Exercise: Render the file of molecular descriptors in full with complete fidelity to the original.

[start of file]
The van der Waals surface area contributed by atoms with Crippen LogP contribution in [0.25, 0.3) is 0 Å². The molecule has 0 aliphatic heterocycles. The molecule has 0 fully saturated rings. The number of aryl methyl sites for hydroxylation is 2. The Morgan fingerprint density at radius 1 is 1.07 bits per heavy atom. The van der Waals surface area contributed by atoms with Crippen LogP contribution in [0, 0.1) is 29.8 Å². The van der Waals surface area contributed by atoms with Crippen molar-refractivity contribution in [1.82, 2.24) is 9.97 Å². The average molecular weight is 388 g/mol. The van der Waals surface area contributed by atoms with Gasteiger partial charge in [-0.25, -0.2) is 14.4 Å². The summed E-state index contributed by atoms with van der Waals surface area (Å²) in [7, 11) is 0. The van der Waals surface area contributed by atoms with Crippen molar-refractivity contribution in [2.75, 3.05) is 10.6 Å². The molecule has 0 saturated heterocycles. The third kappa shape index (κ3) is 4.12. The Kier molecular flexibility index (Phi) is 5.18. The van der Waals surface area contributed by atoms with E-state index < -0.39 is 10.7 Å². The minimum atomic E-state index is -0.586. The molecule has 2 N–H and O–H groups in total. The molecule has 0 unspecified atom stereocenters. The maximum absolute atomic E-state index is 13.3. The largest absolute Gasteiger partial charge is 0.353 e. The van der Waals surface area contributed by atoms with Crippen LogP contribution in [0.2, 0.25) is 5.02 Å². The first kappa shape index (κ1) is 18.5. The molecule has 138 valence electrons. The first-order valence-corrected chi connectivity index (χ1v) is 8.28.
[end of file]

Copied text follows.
The van der Waals surface area contributed by atoms with Crippen LogP contribution in [0.25, 0.3) is 0 Å². The molecule has 0 aliphatic heterocycles. The molecule has 0 fully saturated rings. The number of aryl methyl sites for hydroxylation is 2. The Morgan fingerprint density at radius 1 is 1.07 bits per heavy atom. The van der Waals surface area contributed by atoms with Crippen LogP contribution in [0, 0.1) is 29.8 Å². The van der Waals surface area contributed by atoms with Crippen molar-refractivity contribution in [1.82, 2.24) is 9.97 Å². The average molecular weight is 388 g/mol. The van der Waals surface area contributed by atoms with Gasteiger partial charge in [-0.25, -0.2) is 14.4 Å². The summed E-state index contributed by atoms with van der Waals surface area (Å²) in [7, 11) is 0. The van der Waals surface area contributed by atoms with Crippen molar-refractivity contribution in [2.75, 3.05) is 10.6 Å². The molecule has 0 saturated heterocycles. The third kappa shape index (κ3) is 4.12. The Kier molecular flexibility index (Phi) is 5.18. The van der Waals surface area contributed by atoms with E-state index < -0.39 is 10.7 Å². The minimum atomic E-state index is -0.586. The molecule has 2 N–H and O–H groups in total. The molecule has 0 unspecified atom stereocenters. The maximum absolute atomic E-state index is 13.3. The largest absolute Gasteiger partial charge is 0.353 e. The van der Waals surface area contributed by atoms with Crippen LogP contribution in [0.2, 0.25) is 5.02 Å². The first kappa shape index (κ1) is 18.5. The molecule has 138 valence electrons. The first-order valence-corrected chi connectivity index (χ1v) is 8.28.